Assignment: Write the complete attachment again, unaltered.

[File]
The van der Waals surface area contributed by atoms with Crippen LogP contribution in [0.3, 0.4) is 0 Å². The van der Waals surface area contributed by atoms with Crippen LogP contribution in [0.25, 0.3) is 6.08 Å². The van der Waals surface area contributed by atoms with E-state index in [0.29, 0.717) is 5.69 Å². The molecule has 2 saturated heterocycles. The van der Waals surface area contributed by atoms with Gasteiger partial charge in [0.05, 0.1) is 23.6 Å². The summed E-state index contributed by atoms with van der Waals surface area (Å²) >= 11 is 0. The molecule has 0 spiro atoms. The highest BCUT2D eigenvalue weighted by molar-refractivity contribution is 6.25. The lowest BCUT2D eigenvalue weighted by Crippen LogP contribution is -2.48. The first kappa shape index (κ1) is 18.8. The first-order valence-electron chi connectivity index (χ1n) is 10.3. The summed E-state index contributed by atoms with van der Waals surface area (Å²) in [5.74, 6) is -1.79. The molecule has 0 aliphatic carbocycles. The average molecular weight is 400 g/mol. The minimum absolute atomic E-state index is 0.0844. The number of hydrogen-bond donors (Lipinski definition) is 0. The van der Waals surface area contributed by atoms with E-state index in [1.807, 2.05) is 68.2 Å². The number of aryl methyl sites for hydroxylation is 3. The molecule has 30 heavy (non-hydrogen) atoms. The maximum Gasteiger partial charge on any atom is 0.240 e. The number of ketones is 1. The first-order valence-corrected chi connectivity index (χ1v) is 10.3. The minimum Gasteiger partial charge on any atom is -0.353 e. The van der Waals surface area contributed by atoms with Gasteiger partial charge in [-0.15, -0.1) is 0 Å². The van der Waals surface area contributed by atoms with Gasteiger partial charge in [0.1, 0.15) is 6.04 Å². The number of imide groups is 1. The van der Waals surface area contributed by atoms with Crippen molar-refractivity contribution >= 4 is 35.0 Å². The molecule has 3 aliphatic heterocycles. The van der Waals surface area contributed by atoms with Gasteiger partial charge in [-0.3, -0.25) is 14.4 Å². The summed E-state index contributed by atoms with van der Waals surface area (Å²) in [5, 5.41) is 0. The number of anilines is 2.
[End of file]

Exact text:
The van der Waals surface area contributed by atoms with Crippen LogP contribution in [0.3, 0.4) is 0 Å². The van der Waals surface area contributed by atoms with Crippen LogP contribution in [0.25, 0.3) is 6.08 Å². The van der Waals surface area contributed by atoms with E-state index in [0.29, 0.717) is 5.69 Å². The molecule has 2 saturated heterocycles. The van der Waals surface area contributed by atoms with Gasteiger partial charge in [0.05, 0.1) is 23.6 Å². The summed E-state index contributed by atoms with van der Waals surface area (Å²) >= 11 is 0. The molecule has 0 spiro atoms. The highest BCUT2D eigenvalue weighted by molar-refractivity contribution is 6.25. The lowest BCUT2D eigenvalue weighted by Crippen LogP contribution is -2.48. The first kappa shape index (κ1) is 18.8. The first-order valence-electron chi connectivity index (χ1n) is 10.3. The summed E-state index contributed by atoms with van der Waals surface area (Å²) in [5.74, 6) is -1.79. The molecule has 0 aliphatic carbocycles. The average molecular weight is 400 g/mol. The minimum absolute atomic E-state index is 0.0844. The number of hydrogen-bond donors (Lipinski definition) is 0. The van der Waals surface area contributed by atoms with E-state index in [1.807, 2.05) is 68.2 Å². The number of aryl methyl sites for hydroxylation is 3. The molecule has 30 heavy (non-hydrogen) atoms. The maximum Gasteiger partial charge on any atom is 0.240 e. The number of ketones is 1. The first-order valence-corrected chi connectivity index (χ1v) is 10.3. The minimum Gasteiger partial charge on any atom is -0.353 e. The van der Waals surface area contributed by atoms with Gasteiger partial charge in [-0.15, -0.1) is 0 Å². The van der Waals surface area contributed by atoms with Gasteiger partial charge in [0.1, 0.15) is 6.04 Å². The number of imide groups is 1. The van der Waals surface area contributed by atoms with Crippen molar-refractivity contribution >= 4 is 35.0 Å². The molecule has 3 aliphatic heterocycles. The van der Waals surface area contributed by atoms with Gasteiger partial charge in [-0.3, -0.25) is 14.4 Å². The summed E-state index contributed by atoms with van der Waals surface area (Å²) in [5, 5.41) is 0. The number of anilines is 2.